I shot competitively for years, and was very particular about who was doing my work.
Big difference from repair and simple mods on stock civilian offerings and high end, custom built rigs for match shoots.

Best of luck to you.
edit on 6-11-2019 by Notoneofyou because: (no reason given)

edit on 6-11-2019 by Notoneofyou because: (no reason given)



posted on Nov, 6 2019 @ 07:47 AM
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Come to Texas.
We make guns here.
Lots of guns - great guns.
AND yesterday, we outlawed income tax.
There's not an over abundance of gunsmiths here either!
Outside manufacturing, there's hardly anyone who could fashion a barrel from a blank.
There's a market for somebody who could fashion a concealable, hicap 7.62x25 that didn't weigh 3 lbs.
That being said, take the quick route to getting your license and get into biz asap - or take your skills and market them now and pick up the expertise as you go.


ganjoa



posted on Nov, 6 2019 @ 06:37 PM
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All the good gun smiths i know were machinist first and did gun smithing part time or after retiring.

This and other guns the navy built for the seals were not built by gunsmiths but were built by machinist.

en.wikipedia.org...



posted on Nov, 7 2019 @ 06:26 PM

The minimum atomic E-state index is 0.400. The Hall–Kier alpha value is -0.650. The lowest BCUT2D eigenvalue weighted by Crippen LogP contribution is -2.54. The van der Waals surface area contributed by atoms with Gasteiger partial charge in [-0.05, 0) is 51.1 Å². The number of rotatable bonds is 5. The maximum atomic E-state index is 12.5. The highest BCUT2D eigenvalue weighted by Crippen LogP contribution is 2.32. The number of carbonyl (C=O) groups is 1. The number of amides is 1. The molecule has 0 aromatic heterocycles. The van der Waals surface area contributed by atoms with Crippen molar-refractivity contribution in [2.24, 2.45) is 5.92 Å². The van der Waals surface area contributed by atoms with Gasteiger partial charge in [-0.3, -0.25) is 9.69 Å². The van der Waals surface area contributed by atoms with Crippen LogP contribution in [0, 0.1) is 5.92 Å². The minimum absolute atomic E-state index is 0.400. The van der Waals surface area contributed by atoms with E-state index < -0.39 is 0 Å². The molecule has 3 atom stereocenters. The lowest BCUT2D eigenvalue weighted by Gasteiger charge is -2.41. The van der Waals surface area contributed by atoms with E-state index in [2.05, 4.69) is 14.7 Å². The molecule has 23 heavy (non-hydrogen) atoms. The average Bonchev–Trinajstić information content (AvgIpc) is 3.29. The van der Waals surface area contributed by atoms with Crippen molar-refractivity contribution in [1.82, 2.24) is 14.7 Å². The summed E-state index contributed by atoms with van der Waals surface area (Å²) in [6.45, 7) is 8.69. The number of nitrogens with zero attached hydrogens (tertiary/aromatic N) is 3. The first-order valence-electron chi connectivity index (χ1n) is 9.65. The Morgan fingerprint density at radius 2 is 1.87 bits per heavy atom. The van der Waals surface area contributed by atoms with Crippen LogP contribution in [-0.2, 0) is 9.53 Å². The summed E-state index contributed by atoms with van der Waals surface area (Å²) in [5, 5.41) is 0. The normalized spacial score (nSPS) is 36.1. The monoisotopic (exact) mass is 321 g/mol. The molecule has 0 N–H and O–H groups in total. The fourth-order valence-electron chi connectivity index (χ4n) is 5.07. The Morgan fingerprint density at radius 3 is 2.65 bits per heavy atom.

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Thanks for the replies again. I don't plan on reenlisting. I did my time and don't really care to do more. I do have a good bit of machining experience. Having a gunsmithing business is something I wish to do on the side. I'm good at engravings, leather work, metal work, wood work, whatever work.

My point is that there is only so much I can legally do without breaking any laws. I looked at a few local manufacturers and while they offer programs a person could use to get everything they need it still involves some schooling or apprentice type deals. I already know that it will probably take longer to do it through an employer because their bottom line is their product first and what I want last.

So, in my mind it seems my time would be saved and better spent by going to a school where their focus is on me so I can get the most out of it.

Trust me if all I had to do was pay money and get the various licensing that's what I would do.